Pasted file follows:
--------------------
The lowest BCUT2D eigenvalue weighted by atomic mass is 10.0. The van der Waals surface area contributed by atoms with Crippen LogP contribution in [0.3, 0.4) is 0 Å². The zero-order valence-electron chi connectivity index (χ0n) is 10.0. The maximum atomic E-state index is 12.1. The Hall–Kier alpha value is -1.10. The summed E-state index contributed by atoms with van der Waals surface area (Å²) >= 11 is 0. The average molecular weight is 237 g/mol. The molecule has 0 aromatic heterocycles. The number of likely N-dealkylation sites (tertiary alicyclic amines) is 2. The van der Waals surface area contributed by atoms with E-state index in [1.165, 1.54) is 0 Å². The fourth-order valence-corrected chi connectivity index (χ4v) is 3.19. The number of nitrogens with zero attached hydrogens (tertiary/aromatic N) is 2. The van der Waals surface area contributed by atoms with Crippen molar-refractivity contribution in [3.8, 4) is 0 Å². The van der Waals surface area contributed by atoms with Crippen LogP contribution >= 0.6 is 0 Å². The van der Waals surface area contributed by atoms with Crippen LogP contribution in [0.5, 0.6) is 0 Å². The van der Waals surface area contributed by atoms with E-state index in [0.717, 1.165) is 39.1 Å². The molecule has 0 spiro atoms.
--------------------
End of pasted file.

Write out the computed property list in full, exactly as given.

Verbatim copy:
The lowest BCUT2D eigenvalue weighted by atomic mass is 10.0. The van der Waals surface area contributed by atoms with Crippen LogP contribution in [0.3, 0.4) is 0 Å². The zero-order valence-electron chi connectivity index (χ0n) is 10.0. The maximum atomic E-state index is 12.1. The Hall–Kier alpha value is -1.10. The summed E-state index contributed by atoms with van der Waals surface area (Å²) >= 11 is 0. The average molecular weight is 237 g/mol. The molecule has 0 aromatic heterocycles. The number of likely N-dealkylation sites (tertiary alicyclic amines) is 2. The van der Waals surface area contributed by atoms with E-state index in [1.165, 1.54) is 0 Å². The fourth-order valence-corrected chi connectivity index (χ4v) is 3.19. The number of nitrogens with zero attached hydrogens (tertiary/aromatic N) is 2. The van der Waals surface area contributed by atoms with Crippen molar-refractivity contribution in [3.8, 4) is 0 Å². The van der Waals surface area contributed by atoms with Crippen LogP contribution >= 0.6 is 0 Å². The van der Waals surface area contributed by atoms with Crippen LogP contribution in [0.5, 0.6) is 0 Å². The van der Waals surface area contributed by atoms with E-state index in [0.717, 1.165) is 39.1 Å². The molecule has 0 spiro atoms.